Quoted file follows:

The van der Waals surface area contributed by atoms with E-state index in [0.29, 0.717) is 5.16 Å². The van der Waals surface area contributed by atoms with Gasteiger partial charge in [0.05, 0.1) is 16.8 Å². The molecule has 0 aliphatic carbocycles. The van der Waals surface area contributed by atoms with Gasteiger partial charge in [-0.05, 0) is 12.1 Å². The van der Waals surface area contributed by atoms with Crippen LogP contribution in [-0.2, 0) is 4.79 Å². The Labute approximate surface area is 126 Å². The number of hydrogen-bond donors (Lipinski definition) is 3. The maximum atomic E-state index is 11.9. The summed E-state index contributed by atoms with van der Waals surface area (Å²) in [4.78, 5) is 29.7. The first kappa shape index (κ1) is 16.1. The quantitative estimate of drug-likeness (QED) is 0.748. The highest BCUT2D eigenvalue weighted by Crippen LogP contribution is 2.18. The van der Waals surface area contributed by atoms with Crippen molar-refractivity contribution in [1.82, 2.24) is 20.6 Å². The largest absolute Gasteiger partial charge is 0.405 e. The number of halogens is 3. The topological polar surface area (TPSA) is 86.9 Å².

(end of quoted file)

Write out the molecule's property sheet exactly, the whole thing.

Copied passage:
The van der Waals surface area contributed by atoms with E-state index in [0.29, 0.717) is 5.16 Å². The van der Waals surface area contributed by atoms with Gasteiger partial charge in [0.05, 0.1) is 16.8 Å². The molecule has 0 aliphatic carbocycles. The van der Waals surface area contributed by atoms with Gasteiger partial charge in [-0.05, 0) is 12.1 Å². The van der Waals surface area contributed by atoms with Crippen LogP contribution in [-0.2, 0) is 4.79 Å². The Labute approximate surface area is 126 Å². The number of hydrogen-bond donors (Lipinski definition) is 3. The maximum atomic E-state index is 11.9. The summed E-state index contributed by atoms with van der Waals surface area (Å²) in [4.78, 5) is 29.7. The first kappa shape index (κ1) is 16.1. The quantitative estimate of drug-likeness (QED) is 0.748. The highest BCUT2D eigenvalue weighted by Crippen LogP contribution is 2.18. The van der Waals surface area contributed by atoms with Crippen molar-refractivity contribution in [1.82, 2.24) is 20.6 Å². The largest absolute Gasteiger partial charge is 0.405 e. The number of halogens is 3. The topological polar surface area (TPSA) is 86.9 Å².